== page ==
In a strange twist of fate, junior marketing major and former frequent law-breaker Kate DiBlasio has almost completely stopped breaking the law since her 21st birthday back in October.
DiBlasio’s friends noticed the change almost immediately. According to peers, DiBlasio was known to break the law every Friday and Saturday evening, with the occasional Wednesday or Thursday thrown into the mix. That is, until she celebrated her 21st birthday.
“It happened literally overnight,” friend and fellow third-year marketing major Leslie Brown told The Black Sheep, recalling the evening of DiBlasio’s birthday celebration uptown. “Actually, it almost happened in the course of a minute. It was like the clock struck 12, and it was Kate’s 21st birthday, and suddenly, Kate stopped blatantly breaking the law.”
DiBlasio’s incredible experience isn’t an isolated phenomenon on Ohio University’s Athens campus. Other students witnessed this “magical,” “sign-from-above” change in behavior in their friends as well.
Senior chemistry major John Humphrey claims to have gone through this transformation himself on the night of his 21st birthday celebration back in August. According to Humphrey, from the beginning of his freshman year at OU, he had been breaking laws “left and right.” He owned a fake ID, and he even drank alcohol to the point of extreme underage intoxication nearly every weekend.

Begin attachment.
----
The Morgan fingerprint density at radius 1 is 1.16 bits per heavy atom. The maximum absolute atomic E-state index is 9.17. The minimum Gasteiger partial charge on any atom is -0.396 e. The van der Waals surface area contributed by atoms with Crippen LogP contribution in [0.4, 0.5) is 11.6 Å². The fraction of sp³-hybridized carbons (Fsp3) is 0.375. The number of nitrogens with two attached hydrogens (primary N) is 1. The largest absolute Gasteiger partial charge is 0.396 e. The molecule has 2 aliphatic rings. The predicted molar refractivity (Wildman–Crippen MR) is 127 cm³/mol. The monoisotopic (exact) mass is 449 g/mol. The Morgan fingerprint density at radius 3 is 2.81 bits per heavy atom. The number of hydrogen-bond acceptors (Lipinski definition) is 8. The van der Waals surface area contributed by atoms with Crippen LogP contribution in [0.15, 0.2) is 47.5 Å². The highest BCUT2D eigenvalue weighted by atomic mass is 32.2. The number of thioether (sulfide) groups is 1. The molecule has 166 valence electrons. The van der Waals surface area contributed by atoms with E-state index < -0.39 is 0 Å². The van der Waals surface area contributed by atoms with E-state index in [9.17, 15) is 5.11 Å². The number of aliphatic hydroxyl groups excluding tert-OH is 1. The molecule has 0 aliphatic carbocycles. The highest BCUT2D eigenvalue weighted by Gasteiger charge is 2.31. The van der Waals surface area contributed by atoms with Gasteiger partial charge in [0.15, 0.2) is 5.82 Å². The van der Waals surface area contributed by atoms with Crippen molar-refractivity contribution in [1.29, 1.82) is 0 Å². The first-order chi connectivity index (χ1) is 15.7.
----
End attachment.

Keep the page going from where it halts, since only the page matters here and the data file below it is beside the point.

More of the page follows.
But just like Kate DiBlasio, John Humphrey miraculously turned his life around in the blink of an eye.
“I was a bad seed,” Humphrey recalls, looking back at all those illegal shit-faced pregames and unlawful forgotten nights. “And I know some of you won’t believe me, but when I saw the clock change to midnight, I could feel all of that wretched behavior falling away, becoming a thing of the past. I haven’t been arrested for public intox since.”
Not convinced? The Black Sheep spoke with one of OU’s top sociology professors to get his take on this unbelievable phenomenon. According to Dr. Robert Dimble, studies have shown that since the 1960s, law-breaking among Ohio University students takes a sharp decrease after students turn 21 years of age.
“This so-called phenomenon can be explained by a very simple sociological theory,” explained Dr. Robert Dimble. “Students who change their law-breaking ways upon entering their first year of having full adult rights are simply reaching the stage of maturity that allows them to guzzle gross amounts of beer and liquor without the adverse effects of being arrested. It is fascinating to witness this process first-hand with my students!”
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